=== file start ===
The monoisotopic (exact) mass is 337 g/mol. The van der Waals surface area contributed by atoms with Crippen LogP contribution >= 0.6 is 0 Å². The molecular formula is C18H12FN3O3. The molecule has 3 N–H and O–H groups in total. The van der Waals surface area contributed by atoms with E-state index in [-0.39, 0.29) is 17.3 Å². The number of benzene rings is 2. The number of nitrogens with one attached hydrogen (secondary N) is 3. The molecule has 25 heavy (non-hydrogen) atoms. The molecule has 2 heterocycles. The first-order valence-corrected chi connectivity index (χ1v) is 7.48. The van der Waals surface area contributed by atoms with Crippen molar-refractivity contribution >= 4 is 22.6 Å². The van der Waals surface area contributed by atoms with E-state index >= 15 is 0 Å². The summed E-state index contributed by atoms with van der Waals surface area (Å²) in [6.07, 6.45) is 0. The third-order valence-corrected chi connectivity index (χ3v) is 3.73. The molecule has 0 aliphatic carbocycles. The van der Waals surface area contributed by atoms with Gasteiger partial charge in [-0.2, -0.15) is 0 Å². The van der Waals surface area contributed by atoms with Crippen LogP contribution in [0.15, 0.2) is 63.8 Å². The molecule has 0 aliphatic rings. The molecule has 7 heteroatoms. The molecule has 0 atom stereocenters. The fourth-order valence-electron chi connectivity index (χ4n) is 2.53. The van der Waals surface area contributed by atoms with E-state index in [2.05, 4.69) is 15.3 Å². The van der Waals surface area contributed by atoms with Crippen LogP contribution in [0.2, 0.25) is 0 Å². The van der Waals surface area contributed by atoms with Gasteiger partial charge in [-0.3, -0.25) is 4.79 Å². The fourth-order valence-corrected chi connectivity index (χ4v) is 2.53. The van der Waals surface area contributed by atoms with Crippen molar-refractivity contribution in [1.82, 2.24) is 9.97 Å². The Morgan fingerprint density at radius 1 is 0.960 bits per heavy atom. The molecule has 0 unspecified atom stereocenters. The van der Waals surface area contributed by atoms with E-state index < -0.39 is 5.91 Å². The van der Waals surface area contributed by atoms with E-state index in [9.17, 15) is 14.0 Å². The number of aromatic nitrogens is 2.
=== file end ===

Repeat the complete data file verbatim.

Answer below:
The monoisotopic (exact) mass is 337 g/mol. The van der Waals surface area contributed by atoms with Crippen LogP contribution >= 0.6 is 0 Å². The molecular formula is C18H12FN3O3. The molecule has 3 N–H and O–H groups in total. The van der Waals surface area contributed by atoms with E-state index in [-0.39, 0.29) is 17.3 Å². The number of benzene rings is 2. The number of nitrogens with one attached hydrogen (secondary N) is 3. The molecule has 25 heavy (non-hydrogen) atoms. The molecule has 2 heterocycles. The first-order valence-corrected chi connectivity index (χ1v) is 7.48. The van der Waals surface area contributed by atoms with Crippen molar-refractivity contribution >= 4 is 22.6 Å². The van der Waals surface area contributed by atoms with E-state index >= 15 is 0 Å². The summed E-state index contributed by atoms with van der Waals surface area (Å²) in [6.07, 6.45) is 0. The third-order valence-corrected chi connectivity index (χ3v) is 3.73. The molecule has 0 aliphatic carbocycles. The van der Waals surface area contributed by atoms with Gasteiger partial charge in [-0.2, -0.15) is 0 Å². The van der Waals surface area contributed by atoms with Crippen LogP contribution in [0.15, 0.2) is 63.8 Å². The molecule has 0 aliphatic rings. The molecule has 7 heteroatoms. The molecule has 0 atom stereocenters. The fourth-order valence-electron chi connectivity index (χ4n) is 2.53. The van der Waals surface area contributed by atoms with E-state index in [2.05, 4.69) is 15.3 Å². The van der Waals surface area contributed by atoms with Crippen LogP contribution in [0.2, 0.25) is 0 Å². The van der Waals surface area contributed by atoms with Gasteiger partial charge in [-0.3, -0.25) is 4.79 Å². The fourth-order valence-corrected chi connectivity index (χ4v) is 2.53. The van der Waals surface area contributed by atoms with Crippen molar-refractivity contribution in [1.82, 2.24) is 9.97 Å². The Morgan fingerprint density at radius 1 is 0.960 bits per heavy atom. The molecule has 0 unspecified atom stereocenters. The van der Waals surface area contributed by atoms with E-state index < -0.39 is 5.91 Å². The van der Waals surface area contributed by atoms with E-state index in [9.17, 15) is 14.0 Å². The number of aromatic nitrogens is 2.